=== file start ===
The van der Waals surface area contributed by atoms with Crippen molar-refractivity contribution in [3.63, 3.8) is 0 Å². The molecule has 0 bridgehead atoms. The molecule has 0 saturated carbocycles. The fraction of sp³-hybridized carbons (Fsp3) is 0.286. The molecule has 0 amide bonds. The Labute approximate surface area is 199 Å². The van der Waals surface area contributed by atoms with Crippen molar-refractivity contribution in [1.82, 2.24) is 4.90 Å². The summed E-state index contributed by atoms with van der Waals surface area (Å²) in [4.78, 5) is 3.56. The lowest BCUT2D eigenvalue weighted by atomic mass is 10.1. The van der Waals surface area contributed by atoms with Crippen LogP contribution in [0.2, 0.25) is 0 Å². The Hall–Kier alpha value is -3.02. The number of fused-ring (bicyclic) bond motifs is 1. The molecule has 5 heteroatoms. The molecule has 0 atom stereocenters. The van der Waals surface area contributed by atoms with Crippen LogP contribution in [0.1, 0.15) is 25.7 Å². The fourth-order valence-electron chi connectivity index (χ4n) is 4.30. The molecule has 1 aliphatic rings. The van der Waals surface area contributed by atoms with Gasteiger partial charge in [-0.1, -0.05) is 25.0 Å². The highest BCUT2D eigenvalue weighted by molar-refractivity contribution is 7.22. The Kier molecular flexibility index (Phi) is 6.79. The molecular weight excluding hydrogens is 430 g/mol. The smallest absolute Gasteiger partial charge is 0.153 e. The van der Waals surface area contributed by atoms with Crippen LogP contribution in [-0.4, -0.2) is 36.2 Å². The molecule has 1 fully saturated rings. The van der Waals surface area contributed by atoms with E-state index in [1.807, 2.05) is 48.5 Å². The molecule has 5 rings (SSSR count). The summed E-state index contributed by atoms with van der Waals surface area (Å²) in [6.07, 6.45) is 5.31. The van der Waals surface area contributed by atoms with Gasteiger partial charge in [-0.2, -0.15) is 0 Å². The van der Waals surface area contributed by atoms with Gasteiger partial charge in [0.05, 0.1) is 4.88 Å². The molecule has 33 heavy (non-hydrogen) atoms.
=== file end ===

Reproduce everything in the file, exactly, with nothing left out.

The van der Waals surface area contributed by atoms with Crippen molar-refractivity contribution in [3.63, 3.8) is 0 Å². The molecule has 0 bridgehead atoms. The molecule has 0 saturated carbocycles. The fraction of sp³-hybridized carbons (Fsp3) is 0.286. The molecule has 0 amide bonds. The Labute approximate surface area is 199 Å². The van der Waals surface area contributed by atoms with Crippen molar-refractivity contribution in [1.82, 2.24) is 4.90 Å². The summed E-state index contributed by atoms with van der Waals surface area (Å²) in [4.78, 5) is 3.56. The lowest BCUT2D eigenvalue weighted by atomic mass is 10.1. The van der Waals surface area contributed by atoms with Crippen LogP contribution in [0.2, 0.25) is 0 Å². The Hall–Kier alpha value is -3.02. The number of fused-ring (bicyclic) bond motifs is 1. The molecule has 5 heteroatoms. The molecule has 0 atom stereocenters. The van der Waals surface area contributed by atoms with Crippen LogP contribution in [0.1, 0.15) is 25.7 Å². The fourth-order valence-electron chi connectivity index (χ4n) is 4.30. The molecule has 1 aliphatic rings. The van der Waals surface area contributed by atoms with Gasteiger partial charge in [-0.1, -0.05) is 25.0 Å². The highest BCUT2D eigenvalue weighted by molar-refractivity contribution is 7.22. The Kier molecular flexibility index (Phi) is 6.79. The molecular weight excluding hydrogens is 430 g/mol. The smallest absolute Gasteiger partial charge is 0.153 e. The van der Waals surface area contributed by atoms with Crippen LogP contribution in [-0.4, -0.2) is 36.2 Å². The molecule has 1 fully saturated rings. The van der Waals surface area contributed by atoms with E-state index in [1.807, 2.05) is 48.5 Å². The molecule has 5 rings (SSSR count). The summed E-state index contributed by atoms with van der Waals surface area (Å²) in [6.07, 6.45) is 5.31. The van der Waals surface area contributed by atoms with Gasteiger partial charge in [-0.2, -0.15) is 0 Å². The van der Waals surface area contributed by atoms with Gasteiger partial charge in [0.05, 0.1) is 4.88 Å². The molecule has 33 heavy (non-hydrogen) atoms.